Eczema on the legs

Causes of eczema on the legs and how to treat it

Eczema on the legs could be an allergic reaction, a sign of atopy, or a type of eczema linked to poor circulation. The treatments will thus vary depending on the cause.

Case 1: allergy

Eczéma de contact des jambes

An allergic reaction may be triggered when the legs come into contact with a product or object. Allergic eczema, also known as contact eczema, may affect the legs due to a number of triggers:

  • Topical medicines
  • Cosmetics
  • Dressings
  • Clothing
  • etc.


The possibilities are endless, making it difficult at times to identify the allergen. Eczema on the thighs, for example, may be caused by an allergic reaction to the toilet seat; whereas eczema around the ankle may be caused by costume jewelry.

Contact with the allergen may have even occurred indirectly: you may have touched your legs after applying a cream to your hands, for example. Or, perhaps your leg touched your spouse’s after they applied a topical anti-inflammatory.

That is why we strongly recommend consulting your doctor. They will know all the right questions to ask as part of a thorough interview in addition to carrying out patch tests to identify the allergy.

Your doctor will also advise you on what other products or objects may contain the allergens responsible, so that you can avoid them.

Of course, they may also prescribe a topical corticosteroid (cortisone cream) to soothe itching and treat eczema.

Photo-allergic contact eczema with ketoprofen
Manually applied eczema with ketoprofen
Photo-allergic contact eczema leg with ketoprofen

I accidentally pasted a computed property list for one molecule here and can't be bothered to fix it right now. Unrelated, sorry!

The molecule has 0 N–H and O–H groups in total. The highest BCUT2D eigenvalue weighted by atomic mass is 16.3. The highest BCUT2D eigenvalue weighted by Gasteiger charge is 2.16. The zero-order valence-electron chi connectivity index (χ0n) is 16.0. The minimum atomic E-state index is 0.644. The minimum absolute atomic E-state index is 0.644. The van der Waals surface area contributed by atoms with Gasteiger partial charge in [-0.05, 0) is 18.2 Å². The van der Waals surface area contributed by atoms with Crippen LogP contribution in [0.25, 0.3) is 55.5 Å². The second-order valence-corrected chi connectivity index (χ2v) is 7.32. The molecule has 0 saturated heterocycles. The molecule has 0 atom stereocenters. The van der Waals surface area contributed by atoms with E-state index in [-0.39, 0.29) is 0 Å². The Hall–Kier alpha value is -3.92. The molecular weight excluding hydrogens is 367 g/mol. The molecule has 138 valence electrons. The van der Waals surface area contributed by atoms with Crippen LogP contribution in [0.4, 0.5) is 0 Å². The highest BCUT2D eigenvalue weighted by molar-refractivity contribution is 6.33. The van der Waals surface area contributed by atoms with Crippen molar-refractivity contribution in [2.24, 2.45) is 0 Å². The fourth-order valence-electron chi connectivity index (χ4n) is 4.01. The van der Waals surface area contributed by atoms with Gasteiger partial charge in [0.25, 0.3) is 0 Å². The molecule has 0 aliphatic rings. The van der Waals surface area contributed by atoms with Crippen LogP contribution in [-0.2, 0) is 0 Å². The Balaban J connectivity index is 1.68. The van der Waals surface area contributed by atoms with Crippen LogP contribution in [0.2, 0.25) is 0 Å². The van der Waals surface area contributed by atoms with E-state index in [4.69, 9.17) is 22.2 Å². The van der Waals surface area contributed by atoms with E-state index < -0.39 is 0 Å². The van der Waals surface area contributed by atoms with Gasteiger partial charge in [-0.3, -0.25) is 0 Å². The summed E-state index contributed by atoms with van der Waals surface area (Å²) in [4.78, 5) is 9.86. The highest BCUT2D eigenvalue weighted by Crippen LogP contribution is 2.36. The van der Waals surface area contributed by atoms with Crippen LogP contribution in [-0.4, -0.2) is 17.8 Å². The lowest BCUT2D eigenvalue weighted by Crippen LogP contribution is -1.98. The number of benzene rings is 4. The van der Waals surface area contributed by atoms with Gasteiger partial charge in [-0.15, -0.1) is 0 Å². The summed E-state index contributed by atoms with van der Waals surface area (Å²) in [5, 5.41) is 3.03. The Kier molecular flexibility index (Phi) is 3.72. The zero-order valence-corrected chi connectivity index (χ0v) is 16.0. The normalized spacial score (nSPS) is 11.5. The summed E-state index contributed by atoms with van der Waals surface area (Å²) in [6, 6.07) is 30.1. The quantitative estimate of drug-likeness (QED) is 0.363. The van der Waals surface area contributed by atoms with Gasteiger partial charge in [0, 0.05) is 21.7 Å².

Case 2: atopic skin

Eczema on the back of the knees is often a sign of atopic skin, especially if redness is affecting other parts of the body as well.

Atopic skin is hypersensitive to its environment and over-reacts to certain environmental factors (pollen, heat, animal hair, etc.).

Atopic eczema of the knees
Atopic eczema of the torso and folds
Atopic eczema of the torso and folds

In some cases, this reaction occurs in the skin, with atopic eczema, but in other cases, this hypersensitivity affects the respiratory system, such as with asthma.

Consult a professional! Your doctor will prescribe a treatment to soothe eczema flare-ups as well as a product to repair the skin during periods of remission between flare-ups.

Case 3: poor circulation and varicose eczema

This very specific type of eczema appears on the lower legs, often in older adults. It affects people with poor blood circulation and with a history of problems such as phlebitis or varicose veins.

Consult your doctor both to treat the eczema and to identify and treat the cause: venous insufficiency of the legs.

Varicose eczema
Varicose eczema

This type of eczema is especially common around leg ulcers, usually due to a contact allergy to the dressings placed over the wound or to products applied to the area. The skin surrounding the ulcers becomes damaged and highly permeable to allergens. That is why it is recommended to clean the wound with a physiological serum and to use dressings with a low risk of allergic reaction.

Varicose eczema should not be confused with ochre dermatitis. Ochre dermatitis, as its name suggests, is a brownish-yellow discoloration of the skin on the legs, caused by venous stasis. It does not itch, unlike eczema. It may, however, be associated with eczema.

“Neither atopic eczema nor contact eczema is contagious: Let’s spread the word!”